Contact: Yvonne French (202) 707-9191

September 8, 1997

Copyright Office Issues Report on Legal Protection for Databases

The U.S. Copyright Office has issued a comprehensive report to Congress on the subject of legal protection for databases. The report, requested April 8 by Sen. Orrin G. Hatch, R-Utah, Chairman of the Senate Judiciary Committee, was delivered August 18.

"This subject has been the topic of intense debate both in the United States and abroad as a result of recent proposals for a new form of legal protection for databases in the U.S. Congress, the European Union and the World Intellectual Property Organization," Register of Copyrights Marybeth Peters stated. "Our report should serve to clarify the debate by explaining its history and the issues involved."

The 111-page report, which takes no official position, provides an overview of the past and present domestic and international legal framework for database protection. It describes industry practices in securing protection against unauthorized use of databases and Copyright Office registration practices relating to databases.

The bulk of the report discusses the issues raised by a number of interested parties during a series of meetings held earlier this year. The report is intended to be a starting point for Congress's consideration of whether there is a need for a new form of statutory protection beyond that already afforded for databases in the United States, and if so, how legislation can be crafted without causing negative consequences.

"There is no question that databases are a vital element of the modern information society," said Ms. Peters. "We have sought to give Congress some background and context for deciding what legal incentives are necessary and appropriate to encourage continued investments in producing databases and maintaining their timeliness and accuracy."

If Congress decides that new protection is advisable, the first issue to be addressed, says the report, is whether the protection should be a property right or protection against unfair competition. Other issues include how to define the subject matter, how a database qualifies for protection, and how long protection would last.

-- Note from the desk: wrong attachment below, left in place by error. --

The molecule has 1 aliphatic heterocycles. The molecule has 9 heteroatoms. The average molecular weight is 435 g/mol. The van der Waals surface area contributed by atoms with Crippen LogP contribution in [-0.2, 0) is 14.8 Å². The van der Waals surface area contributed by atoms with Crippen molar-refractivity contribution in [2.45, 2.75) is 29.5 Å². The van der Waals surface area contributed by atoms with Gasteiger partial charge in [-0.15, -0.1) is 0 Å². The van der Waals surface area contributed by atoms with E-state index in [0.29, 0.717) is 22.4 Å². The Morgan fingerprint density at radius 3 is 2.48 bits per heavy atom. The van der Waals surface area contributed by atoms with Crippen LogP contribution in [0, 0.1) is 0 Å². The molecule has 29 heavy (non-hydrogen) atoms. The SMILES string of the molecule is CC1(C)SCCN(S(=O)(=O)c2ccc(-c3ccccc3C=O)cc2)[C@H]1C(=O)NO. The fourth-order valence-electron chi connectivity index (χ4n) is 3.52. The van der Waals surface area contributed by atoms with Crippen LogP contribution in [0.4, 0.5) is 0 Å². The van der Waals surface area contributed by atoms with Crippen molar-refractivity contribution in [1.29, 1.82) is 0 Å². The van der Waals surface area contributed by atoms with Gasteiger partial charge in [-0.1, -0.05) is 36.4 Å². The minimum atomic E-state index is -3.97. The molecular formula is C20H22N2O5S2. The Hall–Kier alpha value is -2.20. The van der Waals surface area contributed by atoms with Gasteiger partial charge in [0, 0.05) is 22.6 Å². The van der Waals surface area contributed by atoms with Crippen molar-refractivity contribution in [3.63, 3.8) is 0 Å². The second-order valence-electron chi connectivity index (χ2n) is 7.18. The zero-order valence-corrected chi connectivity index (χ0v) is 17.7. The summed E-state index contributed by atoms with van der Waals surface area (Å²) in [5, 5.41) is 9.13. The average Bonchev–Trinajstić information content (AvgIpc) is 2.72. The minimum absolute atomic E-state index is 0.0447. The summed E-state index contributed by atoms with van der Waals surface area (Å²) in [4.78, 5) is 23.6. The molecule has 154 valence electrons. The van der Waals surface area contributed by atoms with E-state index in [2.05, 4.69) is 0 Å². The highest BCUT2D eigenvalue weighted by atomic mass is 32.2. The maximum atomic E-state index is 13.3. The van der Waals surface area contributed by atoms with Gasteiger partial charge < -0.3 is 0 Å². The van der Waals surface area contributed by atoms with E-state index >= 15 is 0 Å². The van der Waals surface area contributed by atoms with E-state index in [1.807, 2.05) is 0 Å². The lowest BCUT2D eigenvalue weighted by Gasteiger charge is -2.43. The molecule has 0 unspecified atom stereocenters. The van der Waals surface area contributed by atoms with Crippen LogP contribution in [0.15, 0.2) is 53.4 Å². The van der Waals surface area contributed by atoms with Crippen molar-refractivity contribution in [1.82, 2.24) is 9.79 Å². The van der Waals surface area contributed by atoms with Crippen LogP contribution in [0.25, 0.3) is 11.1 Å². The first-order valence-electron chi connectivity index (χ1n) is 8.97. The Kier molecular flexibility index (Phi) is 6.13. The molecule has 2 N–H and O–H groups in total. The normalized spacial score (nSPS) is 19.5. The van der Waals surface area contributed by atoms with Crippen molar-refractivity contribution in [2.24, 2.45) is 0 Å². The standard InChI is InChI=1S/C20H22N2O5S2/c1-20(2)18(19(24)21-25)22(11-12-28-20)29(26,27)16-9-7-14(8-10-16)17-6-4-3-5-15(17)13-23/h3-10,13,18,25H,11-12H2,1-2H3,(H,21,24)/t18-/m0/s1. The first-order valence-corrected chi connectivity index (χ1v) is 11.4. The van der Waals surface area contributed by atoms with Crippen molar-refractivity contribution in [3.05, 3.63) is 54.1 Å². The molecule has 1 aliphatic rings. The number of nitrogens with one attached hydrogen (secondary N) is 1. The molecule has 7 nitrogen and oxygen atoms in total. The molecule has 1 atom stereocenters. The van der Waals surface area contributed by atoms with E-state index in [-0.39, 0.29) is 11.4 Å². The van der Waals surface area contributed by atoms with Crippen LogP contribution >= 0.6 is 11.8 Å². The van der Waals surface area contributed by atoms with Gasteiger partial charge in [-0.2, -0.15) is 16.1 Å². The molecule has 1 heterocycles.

The report also discusses the challenge of avoiding a detrimental impact on the use of information that has public interest elements, such as scientific research, education and news reporting, and the problem of data that cannot be obtained from sources other than a protected database. Finally, the report outlines possible constitutional constraints on database legislation.

Prior to drafting the report, the Register and her staff held a series of meetings with parties interested in the subject of database protection, including members of the library, scientific and educational communities, and producers of print and electronic databases. While many participants in the meetings were undecided or took neutral or intermediate positions, others held strong views either for or against the enactment of new legislation.

Proponents of legislation believe that databases are increasingly important to the U.S. economy and to science. They also believe that a lack of adequate legal protection will diminish investments in producing and maintaining databases, to the detriment not only of database producers but also the public.

Opponents of legislation, in contrast, believe that proponents have not produced sufficient evidence of a problem requiring a legislative solution. They say the combination of legal, contractual and technological protections available today is adequate and appropriate.

The report also notes certain areas of general agreement. Participants in the Copyright Office meetings agreed that databases are vulnerable to copying, and that adequate incentives are needed to ensure their continued creation. They also agreed that "free-riding," or substantial copying for competitive commercial purposes, should not be permitted. There was consensus that individual facts should not be the subject of private ownership; that anyone should be free to obtain facts independently from original sources, even after they have been incorporated in a database; that government databases should not be protected; and that it is important not to harm science, research, education, and news reporting.

Copies of the report are posted on the Copyright Office Internet site at http://www.copyright.gov/ under the heading "What's New." Printed copies are available from the Government Printing Office, at (202) 512-1800. A limited number of media copies can be obtained from the Office of the Register of Copyrights at (202) 707-8350.

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PR 97-139
9/8/97
ISSN 0731-3527

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